I'm realizing that while I can't see what my opponent is doing in dark chess, the reverse is true too. So if you'll excuse my geekiness, I'm looking at it like a cloaked Bird of Prey attacking another cloaked ship. Or if you want a less Trekkie reference, a battle between two silent running submarines in open waters.
The darkness is something you can use to hide in and launch attacks. It took me maybe a half a game to realize that standard chess strategies could actually be a hindrance and using unexpected moves that would be suicide in normal chess gives you an advantage in this chess variation.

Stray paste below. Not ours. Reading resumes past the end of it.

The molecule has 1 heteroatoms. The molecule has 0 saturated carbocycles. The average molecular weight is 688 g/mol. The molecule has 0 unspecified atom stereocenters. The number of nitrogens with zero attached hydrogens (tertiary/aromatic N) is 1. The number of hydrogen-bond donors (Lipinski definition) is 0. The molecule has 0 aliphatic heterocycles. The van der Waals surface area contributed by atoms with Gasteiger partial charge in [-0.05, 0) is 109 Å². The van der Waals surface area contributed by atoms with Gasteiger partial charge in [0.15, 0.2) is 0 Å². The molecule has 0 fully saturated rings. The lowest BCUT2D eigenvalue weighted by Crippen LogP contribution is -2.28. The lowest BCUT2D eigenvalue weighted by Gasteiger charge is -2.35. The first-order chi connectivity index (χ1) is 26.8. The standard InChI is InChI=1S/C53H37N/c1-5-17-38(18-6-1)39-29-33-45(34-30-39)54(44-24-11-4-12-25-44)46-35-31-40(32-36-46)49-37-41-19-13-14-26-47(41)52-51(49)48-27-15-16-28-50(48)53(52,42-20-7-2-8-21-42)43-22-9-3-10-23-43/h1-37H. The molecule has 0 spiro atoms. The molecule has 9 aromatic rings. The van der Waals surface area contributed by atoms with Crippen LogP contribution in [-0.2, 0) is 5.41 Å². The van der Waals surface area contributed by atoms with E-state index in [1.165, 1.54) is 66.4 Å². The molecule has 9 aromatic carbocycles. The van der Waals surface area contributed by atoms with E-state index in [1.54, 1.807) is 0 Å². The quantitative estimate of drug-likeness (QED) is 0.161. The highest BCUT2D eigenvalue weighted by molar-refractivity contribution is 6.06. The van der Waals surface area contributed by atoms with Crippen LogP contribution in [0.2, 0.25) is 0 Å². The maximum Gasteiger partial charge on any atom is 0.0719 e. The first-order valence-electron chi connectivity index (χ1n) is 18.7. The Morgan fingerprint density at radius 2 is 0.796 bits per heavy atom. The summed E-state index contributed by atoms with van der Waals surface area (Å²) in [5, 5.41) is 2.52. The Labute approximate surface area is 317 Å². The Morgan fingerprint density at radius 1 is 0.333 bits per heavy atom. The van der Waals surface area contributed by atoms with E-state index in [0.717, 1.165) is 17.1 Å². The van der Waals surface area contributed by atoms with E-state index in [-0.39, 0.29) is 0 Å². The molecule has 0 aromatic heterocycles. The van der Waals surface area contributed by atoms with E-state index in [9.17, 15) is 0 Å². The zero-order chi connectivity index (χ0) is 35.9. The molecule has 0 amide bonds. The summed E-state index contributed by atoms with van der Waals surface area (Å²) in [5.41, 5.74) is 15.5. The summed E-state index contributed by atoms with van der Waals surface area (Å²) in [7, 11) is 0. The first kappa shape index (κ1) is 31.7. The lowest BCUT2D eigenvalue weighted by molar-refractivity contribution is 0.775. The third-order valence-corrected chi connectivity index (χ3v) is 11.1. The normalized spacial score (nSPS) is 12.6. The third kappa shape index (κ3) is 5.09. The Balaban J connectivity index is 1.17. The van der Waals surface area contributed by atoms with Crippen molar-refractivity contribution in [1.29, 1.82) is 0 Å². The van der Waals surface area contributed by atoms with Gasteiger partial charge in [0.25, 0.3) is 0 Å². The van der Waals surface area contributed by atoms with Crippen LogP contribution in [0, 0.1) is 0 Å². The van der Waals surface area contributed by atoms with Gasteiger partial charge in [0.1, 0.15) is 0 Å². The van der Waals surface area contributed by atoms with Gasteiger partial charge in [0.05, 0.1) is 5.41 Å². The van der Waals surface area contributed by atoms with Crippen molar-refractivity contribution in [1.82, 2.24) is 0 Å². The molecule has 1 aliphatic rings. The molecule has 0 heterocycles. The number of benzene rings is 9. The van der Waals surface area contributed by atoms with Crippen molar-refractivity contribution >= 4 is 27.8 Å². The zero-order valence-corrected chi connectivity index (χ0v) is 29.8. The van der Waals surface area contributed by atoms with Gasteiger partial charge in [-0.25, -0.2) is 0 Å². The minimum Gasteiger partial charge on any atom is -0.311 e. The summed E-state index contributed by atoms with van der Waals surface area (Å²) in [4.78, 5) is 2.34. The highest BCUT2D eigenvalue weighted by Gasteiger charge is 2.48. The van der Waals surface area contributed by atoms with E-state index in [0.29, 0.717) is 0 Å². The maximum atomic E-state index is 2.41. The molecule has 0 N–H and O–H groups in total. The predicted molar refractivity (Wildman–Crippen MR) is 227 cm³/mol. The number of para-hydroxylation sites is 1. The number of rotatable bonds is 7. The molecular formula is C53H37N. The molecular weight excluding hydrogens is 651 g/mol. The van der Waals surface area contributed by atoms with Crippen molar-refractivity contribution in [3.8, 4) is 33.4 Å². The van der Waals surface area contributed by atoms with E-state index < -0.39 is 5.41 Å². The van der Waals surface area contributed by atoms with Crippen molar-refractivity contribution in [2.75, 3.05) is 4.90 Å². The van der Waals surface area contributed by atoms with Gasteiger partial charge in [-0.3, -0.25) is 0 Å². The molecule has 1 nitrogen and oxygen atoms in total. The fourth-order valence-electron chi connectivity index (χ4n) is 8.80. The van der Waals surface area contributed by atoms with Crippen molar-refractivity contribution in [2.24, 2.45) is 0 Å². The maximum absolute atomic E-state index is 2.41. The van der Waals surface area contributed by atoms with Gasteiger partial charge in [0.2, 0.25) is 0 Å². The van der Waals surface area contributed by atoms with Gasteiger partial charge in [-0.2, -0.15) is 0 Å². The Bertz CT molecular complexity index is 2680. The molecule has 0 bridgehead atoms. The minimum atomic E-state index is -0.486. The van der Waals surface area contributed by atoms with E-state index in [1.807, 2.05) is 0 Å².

Of course you don't completely abandon the idea of defending your forward pieces, however instead of a heavily fortified front with a well guarded supply line; a smaller team of special op's making surprise raids from the darkness and then retreating back into it would be a more apt metaphor for this version of chess. Plus, this strategy also frees more pieces to guard your king than regular chess too.
Hmm, in a way it's a chess version of poker. You're playing with only partial knowledge of the whole game, and to a limited degree can control what your opponent sees (and therefore might believe) of where your pieces are.